Moreover, they said, examiners should have been trained to accurately portray their findings in court. When local lab examiners went to the FBI for training, they received the same inadequate instruction.

Myron T. “Mike” Scholberg, hair unit chief from 1978 to 1985, and Alan T. “Al” Robillard, chief from 1988 to 1990, said that in hindsight, they were not properly trained to answer a crucial question for jurors: How often might the hairs of different people appear to match? The truth is that there was no scientific way to know.

Instead of simply acknowledging the uncertainty, agents at times drew statistics from their cases without explaining why that was an incomplete or even misleading answer, Scholberg and Robillard said.

Harold A. “Hal” Deadman Jr., a top hair unit scientist who trained more than 600 examiners from 1972 to 1987, said he always explained to jurors why his case experience gave an incomplete picture of the accuracy of hair comparisons.

But Deadman said DNA testing should be done in all convictions that were based mainly on visual hair comparison, because of weaknesses in trial testimony and examiner results.

Interviews with the former unit chiefs, as well as more than 20 practitioners, scientists and legal experts, and a review of court records, training notes and transcripts of meetings indicate that some FBI lab examiners tried to skirt the limitations of their scientific findings in testimony and that they were encouraged to do so by their trainers.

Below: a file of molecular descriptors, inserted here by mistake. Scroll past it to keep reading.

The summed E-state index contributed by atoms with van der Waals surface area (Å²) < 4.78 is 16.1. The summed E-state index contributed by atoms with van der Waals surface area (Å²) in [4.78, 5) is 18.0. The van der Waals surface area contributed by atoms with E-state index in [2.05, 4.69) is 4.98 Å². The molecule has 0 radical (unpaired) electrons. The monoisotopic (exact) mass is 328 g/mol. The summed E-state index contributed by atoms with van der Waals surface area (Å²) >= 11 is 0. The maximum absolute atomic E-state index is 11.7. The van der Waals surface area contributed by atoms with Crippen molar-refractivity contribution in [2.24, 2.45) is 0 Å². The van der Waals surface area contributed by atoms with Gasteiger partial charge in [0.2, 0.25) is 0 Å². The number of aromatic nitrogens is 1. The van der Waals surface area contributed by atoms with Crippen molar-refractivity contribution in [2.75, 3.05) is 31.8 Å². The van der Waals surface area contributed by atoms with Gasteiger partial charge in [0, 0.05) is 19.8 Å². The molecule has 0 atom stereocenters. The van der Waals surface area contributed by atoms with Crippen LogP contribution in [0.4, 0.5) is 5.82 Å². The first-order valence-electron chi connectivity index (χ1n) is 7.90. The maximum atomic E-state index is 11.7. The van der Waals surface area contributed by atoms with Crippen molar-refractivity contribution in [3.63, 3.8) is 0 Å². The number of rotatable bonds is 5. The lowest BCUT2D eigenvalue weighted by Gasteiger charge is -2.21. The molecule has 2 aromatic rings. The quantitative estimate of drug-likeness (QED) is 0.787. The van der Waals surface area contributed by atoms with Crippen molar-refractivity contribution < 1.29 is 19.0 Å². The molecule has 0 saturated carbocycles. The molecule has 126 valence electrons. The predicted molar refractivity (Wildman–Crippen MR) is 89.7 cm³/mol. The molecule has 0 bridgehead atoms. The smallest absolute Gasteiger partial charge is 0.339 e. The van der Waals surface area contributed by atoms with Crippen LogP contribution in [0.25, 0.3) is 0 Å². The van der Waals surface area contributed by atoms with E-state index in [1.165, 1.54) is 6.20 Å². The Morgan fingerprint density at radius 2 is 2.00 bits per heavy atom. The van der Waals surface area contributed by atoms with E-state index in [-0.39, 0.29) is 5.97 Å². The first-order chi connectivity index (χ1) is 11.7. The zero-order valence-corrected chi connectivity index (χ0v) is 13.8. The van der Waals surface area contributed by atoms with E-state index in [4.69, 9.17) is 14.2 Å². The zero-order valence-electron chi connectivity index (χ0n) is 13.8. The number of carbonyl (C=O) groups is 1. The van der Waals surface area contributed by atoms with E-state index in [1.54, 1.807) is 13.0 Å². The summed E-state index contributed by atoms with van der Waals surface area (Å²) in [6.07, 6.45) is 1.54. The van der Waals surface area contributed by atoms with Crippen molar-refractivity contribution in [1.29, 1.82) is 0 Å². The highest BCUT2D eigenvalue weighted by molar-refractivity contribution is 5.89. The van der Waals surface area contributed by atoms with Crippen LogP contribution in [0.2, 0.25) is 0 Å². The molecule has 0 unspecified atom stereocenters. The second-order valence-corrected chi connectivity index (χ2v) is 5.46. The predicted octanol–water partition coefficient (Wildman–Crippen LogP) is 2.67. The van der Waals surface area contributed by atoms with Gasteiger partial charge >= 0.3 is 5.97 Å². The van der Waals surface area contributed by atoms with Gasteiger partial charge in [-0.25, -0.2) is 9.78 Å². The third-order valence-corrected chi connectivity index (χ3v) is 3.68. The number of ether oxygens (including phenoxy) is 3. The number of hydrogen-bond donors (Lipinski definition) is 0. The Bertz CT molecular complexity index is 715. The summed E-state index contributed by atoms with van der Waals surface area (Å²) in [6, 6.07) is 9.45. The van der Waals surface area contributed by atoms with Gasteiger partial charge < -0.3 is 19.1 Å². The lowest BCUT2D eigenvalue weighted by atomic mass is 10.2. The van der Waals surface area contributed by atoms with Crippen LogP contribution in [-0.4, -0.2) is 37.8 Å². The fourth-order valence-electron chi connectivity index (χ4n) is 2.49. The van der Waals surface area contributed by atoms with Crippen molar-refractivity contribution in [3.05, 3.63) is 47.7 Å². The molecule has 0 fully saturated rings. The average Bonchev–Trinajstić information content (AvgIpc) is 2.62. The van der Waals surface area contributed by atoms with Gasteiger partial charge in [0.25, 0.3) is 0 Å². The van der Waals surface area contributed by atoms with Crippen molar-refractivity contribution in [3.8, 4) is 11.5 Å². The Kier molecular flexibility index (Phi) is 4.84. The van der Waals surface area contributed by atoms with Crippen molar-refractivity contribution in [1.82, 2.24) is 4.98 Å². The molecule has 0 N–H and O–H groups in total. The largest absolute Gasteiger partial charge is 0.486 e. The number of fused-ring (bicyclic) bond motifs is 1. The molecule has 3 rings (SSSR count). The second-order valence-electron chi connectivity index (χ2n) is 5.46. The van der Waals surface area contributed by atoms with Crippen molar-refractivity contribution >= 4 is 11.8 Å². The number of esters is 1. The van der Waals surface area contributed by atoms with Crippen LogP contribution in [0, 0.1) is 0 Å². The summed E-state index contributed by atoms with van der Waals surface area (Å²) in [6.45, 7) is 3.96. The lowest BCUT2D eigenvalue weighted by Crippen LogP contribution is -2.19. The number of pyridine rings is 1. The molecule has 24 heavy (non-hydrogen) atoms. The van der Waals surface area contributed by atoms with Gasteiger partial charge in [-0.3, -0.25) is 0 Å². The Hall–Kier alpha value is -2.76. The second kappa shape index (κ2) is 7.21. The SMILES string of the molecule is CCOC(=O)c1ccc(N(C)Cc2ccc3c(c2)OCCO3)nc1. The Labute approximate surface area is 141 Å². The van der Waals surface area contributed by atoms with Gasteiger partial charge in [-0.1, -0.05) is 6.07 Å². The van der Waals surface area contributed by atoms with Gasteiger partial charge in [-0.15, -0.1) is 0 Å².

As warnings about the problems mounted — through DNA exonerations, whistleblower complaints, court rulings — bureau managers implemented stronger protocols, but they limited disclosure of the problems they found. More forthcoming disclosure could have jeopardized convictions.

“If the FBI is going to be a role model, we need to see this federal audit lead to wider audits of labs across the country,” said Myrna S. Raeder, a Southwestern University law professor who is leading an American Bar Association effort to improve forensic evidence. “If you had even the elite FBI analysts out there crossing the line and exaggerating the forensics, that sent a terrible message that ‘anything goes.’ ”

In a letter this month to the Senate Judiciary Committee, the Justice Department acknowledged that FBI examiners “may have exceeded the limits of the science by overstating . . . conclusions” in some cases.

“The Department and the Bureau believe it is necessary and appropriate that defense counsel and defendants are informed of any inappropriate testimony by FBI Laboratory examiners,” Acting Assistant Attorney General Judith C. Appelbaum wrote.

Powerful testimony

Before DNA profiling, testimony of a hair match was a powerful way for prosecutors to boil down an ambiguous case to a single, incriminating piece of physical evidence left at the scene of a crime.